Li, C(hing) C(hun) 1912-2003

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LI, C(hing) C(hun) 1912-2003


See index for CA sketch: Born October 27, 1912, in Tientsin, China; died October 20, 2003, in Pittsburgh, PA. Geneticist, educator, and author. Li was a biostatistician and founder of population genetics, a field that has greatly influenced medical research. Li became fascinated by genetics as a student at the University of Nanking, where he earned his B.S. in 1936. For his graduate work, he went to Cornell University's College of Agriculture and studied plant breeding, biometry, and genetics, completing his Ph.D. in 1940. After doing postgraduate work at the University of Chicago for a year, he took a trip with his wife back to China. But with Japan's invasion of China at the onset of World War II, Li and his wife found themselves unable to get out of the country. After some desperate times, he managed to get a job as an assistant professor at National Kwangsi University for a year, followed by three years as a professor of genetics at Nanking University. After the war, Li was professor of biometry and genetics and chair of the department of agronomy at National Peking University. However, the Communist government would not tolerate Li's adherence to Mendelian genetics rather than the government-approved theories of Trofim Denisovich Lysenko. Lysenko's hypotheses have been discredited by scientists, but they were favored by Communists because they supported the government's ideas relating to the enforced control of people's living and working environments. The Communists tried to discredit Li and pressured his friends to testify against him. Although his friends and colleagues refused to incriminate Li, Li ended up resigning from his university post. He left China and returned to America, where he joined the University of Pittsburgh's faculty. Here he chaired the department of biostatistics from 1969 to 1975. Retiring in 1982, he maintained an office as a professor emeritus there for many years after. Able to enjoy scientific freedom in the United States, Li proved to be an innovator in the field of biostatistics and population studies. For example, while conducting research for a National Institutes of Health chemotherapy study, he developed standards for random and "blind" testing; he also codeveloped the "singles method" that was used to more quickly trace inherited genetic defects within populations. Named president of the American Society for Human Genetics in 1961, Li was the author of the seminal book Population Genetics (1955), as well as over a half dozen other scientific works, including Human Genetics: Principles and Methods (1961), Path Analysis: A Primer (1975), and Analysis of Unbalanced Data: A Pre-Program Introduction (1982). Named Pittsburgh Statistician of the year in 1970, Li was also made a university professor in 1975, the highest academic position possible. Another of Li's many accomplishments was his work in molecular population genetics, which has led to the DNA profiling methods used in criminal investigations.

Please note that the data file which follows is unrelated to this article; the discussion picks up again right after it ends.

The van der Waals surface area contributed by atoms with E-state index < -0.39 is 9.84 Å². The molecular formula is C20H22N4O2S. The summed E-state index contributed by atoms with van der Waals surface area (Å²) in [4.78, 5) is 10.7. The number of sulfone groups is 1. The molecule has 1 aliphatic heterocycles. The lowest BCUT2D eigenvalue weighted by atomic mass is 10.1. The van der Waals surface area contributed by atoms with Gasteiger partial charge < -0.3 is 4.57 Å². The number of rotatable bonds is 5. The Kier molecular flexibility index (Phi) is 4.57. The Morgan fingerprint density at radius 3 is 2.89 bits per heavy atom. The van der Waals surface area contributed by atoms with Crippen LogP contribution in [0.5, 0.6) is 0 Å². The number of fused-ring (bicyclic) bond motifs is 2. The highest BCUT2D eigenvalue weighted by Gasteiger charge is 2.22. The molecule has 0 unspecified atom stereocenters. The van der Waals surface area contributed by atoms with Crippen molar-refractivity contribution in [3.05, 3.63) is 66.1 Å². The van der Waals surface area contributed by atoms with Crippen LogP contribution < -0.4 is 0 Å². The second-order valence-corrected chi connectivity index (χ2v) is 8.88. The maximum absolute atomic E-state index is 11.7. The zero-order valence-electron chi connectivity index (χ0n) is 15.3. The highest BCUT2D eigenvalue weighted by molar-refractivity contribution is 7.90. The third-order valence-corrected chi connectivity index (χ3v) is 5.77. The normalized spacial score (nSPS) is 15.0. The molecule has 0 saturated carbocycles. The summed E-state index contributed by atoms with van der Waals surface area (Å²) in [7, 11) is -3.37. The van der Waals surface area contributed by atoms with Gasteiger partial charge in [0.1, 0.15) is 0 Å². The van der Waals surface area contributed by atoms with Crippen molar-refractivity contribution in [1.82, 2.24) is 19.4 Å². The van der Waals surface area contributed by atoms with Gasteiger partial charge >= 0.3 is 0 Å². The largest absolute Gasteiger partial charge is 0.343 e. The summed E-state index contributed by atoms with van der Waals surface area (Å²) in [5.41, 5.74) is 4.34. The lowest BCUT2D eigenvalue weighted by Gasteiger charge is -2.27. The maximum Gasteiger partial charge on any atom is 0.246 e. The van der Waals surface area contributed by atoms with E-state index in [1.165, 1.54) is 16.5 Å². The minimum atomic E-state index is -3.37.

Notable Scientists from 1900 to the Present, second edition, Gale (Detroit, MI), 2001.

Notable Twentieth-Century Scientists, Gale (Detroit, MI), 1995.


Chronicle of Higher Education, November 7, 2003, p. A48.

Pittsburgh Post-Gazette, October 24, 2003, p. B19.